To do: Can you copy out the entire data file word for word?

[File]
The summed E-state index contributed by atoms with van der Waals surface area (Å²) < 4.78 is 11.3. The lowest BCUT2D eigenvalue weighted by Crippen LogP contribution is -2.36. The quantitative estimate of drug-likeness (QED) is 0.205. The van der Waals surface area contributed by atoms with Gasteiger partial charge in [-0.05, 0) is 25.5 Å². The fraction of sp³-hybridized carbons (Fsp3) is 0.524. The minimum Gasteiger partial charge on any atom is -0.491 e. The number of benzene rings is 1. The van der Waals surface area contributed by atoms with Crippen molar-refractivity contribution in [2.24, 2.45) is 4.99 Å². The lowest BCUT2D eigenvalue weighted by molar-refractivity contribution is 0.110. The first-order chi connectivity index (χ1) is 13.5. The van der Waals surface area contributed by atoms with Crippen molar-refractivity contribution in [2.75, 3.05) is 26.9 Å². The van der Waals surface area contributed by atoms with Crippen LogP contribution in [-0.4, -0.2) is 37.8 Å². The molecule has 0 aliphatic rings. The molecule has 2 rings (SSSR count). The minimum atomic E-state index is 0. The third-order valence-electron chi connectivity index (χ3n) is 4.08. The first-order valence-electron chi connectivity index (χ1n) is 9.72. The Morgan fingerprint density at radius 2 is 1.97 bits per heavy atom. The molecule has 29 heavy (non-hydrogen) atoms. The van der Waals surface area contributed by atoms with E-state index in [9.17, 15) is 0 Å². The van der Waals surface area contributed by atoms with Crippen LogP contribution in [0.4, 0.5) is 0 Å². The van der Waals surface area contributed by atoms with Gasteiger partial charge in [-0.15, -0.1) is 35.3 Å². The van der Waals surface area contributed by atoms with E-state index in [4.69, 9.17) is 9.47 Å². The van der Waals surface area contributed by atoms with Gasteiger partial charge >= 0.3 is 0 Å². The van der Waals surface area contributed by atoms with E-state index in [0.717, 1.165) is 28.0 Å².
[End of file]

The summed E-state index contributed by atoms with van der Waals surface area (Å²) < 4.78 is 11.3. The lowest BCUT2D eigenvalue weighted by Crippen LogP contribution is -2.36. The quantitative estimate of drug-likeness (QED) is 0.205. The van der Waals surface area contributed by atoms with Gasteiger partial charge in [-0.05, 0) is 25.5 Å². The fraction of sp³-hybridized carbons (Fsp3) is 0.524. The minimum Gasteiger partial charge on any atom is -0.491 e. The number of benzene rings is 1. The van der Waals surface area contributed by atoms with Crippen molar-refractivity contribution in [2.24, 2.45) is 4.99 Å². The lowest BCUT2D eigenvalue weighted by molar-refractivity contribution is 0.110. The first-order chi connectivity index (χ1) is 13.5. The van der Waals surface area contributed by atoms with Crippen molar-refractivity contribution in [2.75, 3.05) is 26.9 Å². The van der Waals surface area contributed by atoms with Crippen LogP contribution in [-0.4, -0.2) is 37.8 Å². The molecule has 0 aliphatic rings. The molecule has 2 rings (SSSR count). The minimum atomic E-state index is 0. The third-order valence-electron chi connectivity index (χ3n) is 4.08. The first-order valence-electron chi connectivity index (χ1n) is 9.72. The Morgan fingerprint density at radius 2 is 1.97 bits per heavy atom. The molecule has 29 heavy (non-hydrogen) atoms. The van der Waals surface area contributed by atoms with E-state index in [9.17, 15) is 0 Å². The van der Waals surface area contributed by atoms with Crippen LogP contribution in [0.4, 0.5) is 0 Å². The van der Waals surface area contributed by atoms with Gasteiger partial charge in [-0.15, -0.1) is 35.3 Å². The van der Waals surface area contributed by atoms with E-state index in [4.69, 9.17) is 9.47 Å². The van der Waals surface area contributed by atoms with Gasteiger partial charge >= 0.3 is 0 Å². The van der Waals surface area contributed by atoms with E-state index in [0.717, 1.165) is 28.0 Å².